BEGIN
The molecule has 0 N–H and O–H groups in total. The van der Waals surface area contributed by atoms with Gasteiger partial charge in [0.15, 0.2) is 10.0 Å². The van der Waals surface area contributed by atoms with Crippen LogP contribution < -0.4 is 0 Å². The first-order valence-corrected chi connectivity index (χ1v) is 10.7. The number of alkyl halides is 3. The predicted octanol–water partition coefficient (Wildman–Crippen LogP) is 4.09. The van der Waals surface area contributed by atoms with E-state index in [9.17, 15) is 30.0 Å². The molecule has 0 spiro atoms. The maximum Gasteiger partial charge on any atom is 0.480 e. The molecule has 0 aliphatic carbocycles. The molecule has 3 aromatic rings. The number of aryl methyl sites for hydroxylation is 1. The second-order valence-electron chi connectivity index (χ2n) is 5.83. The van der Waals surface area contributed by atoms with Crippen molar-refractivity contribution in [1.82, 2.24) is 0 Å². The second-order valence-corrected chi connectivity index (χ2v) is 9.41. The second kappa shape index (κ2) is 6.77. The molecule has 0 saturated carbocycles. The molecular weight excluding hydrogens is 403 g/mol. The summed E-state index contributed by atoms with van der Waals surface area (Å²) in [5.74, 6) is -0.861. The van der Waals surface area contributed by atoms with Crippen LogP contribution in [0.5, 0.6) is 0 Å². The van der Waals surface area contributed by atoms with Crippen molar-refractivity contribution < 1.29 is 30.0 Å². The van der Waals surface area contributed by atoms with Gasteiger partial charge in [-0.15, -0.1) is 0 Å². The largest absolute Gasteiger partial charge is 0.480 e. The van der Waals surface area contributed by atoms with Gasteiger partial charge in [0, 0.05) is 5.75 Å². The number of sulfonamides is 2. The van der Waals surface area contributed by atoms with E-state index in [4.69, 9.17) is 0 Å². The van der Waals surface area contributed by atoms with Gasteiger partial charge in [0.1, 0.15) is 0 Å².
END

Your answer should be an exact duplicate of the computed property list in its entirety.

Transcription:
The molecule has 0 N–H and O–H groups in total. The van der Waals surface area contributed by atoms with Gasteiger partial charge in [0.15, 0.2) is 10.0 Å². The van der Waals surface area contributed by atoms with Crippen LogP contribution < -0.4 is 0 Å². The first-order valence-corrected chi connectivity index (χ1v) is 10.7. The number of alkyl halides is 3. The predicted octanol–water partition coefficient (Wildman–Crippen LogP) is 4.09. The van der Waals surface area contributed by atoms with E-state index in [9.17, 15) is 30.0 Å². The molecule has 0 spiro atoms. The maximum Gasteiger partial charge on any atom is 0.480 e. The molecule has 0 aliphatic carbocycles. The molecule has 3 aromatic rings. The number of aryl methyl sites for hydroxylation is 1. The second-order valence-electron chi connectivity index (χ2n) is 5.83. The van der Waals surface area contributed by atoms with Crippen molar-refractivity contribution in [1.82, 2.24) is 0 Å². The second-order valence-corrected chi connectivity index (χ2v) is 9.41. The second kappa shape index (κ2) is 6.77. The molecule has 0 saturated carbocycles. The molecular weight excluding hydrogens is 403 g/mol. The summed E-state index contributed by atoms with van der Waals surface area (Å²) in [5.74, 6) is -0.861. The van der Waals surface area contributed by atoms with Crippen LogP contribution in [0.5, 0.6) is 0 Å². The van der Waals surface area contributed by atoms with Crippen molar-refractivity contribution < 1.29 is 30.0 Å². The van der Waals surface area contributed by atoms with Gasteiger partial charge in [-0.15, -0.1) is 0 Å². The largest absolute Gasteiger partial charge is 0.480 e. The van der Waals surface area contributed by atoms with Gasteiger partial charge in [0, 0.05) is 5.75 Å². The number of sulfonamides is 2. The van der Waals surface area contributed by atoms with E-state index in [4.69, 9.17) is 0 Å². The van der Waals surface area contributed by atoms with Gasteiger partial charge in [0.1, 0.15) is 0 Å².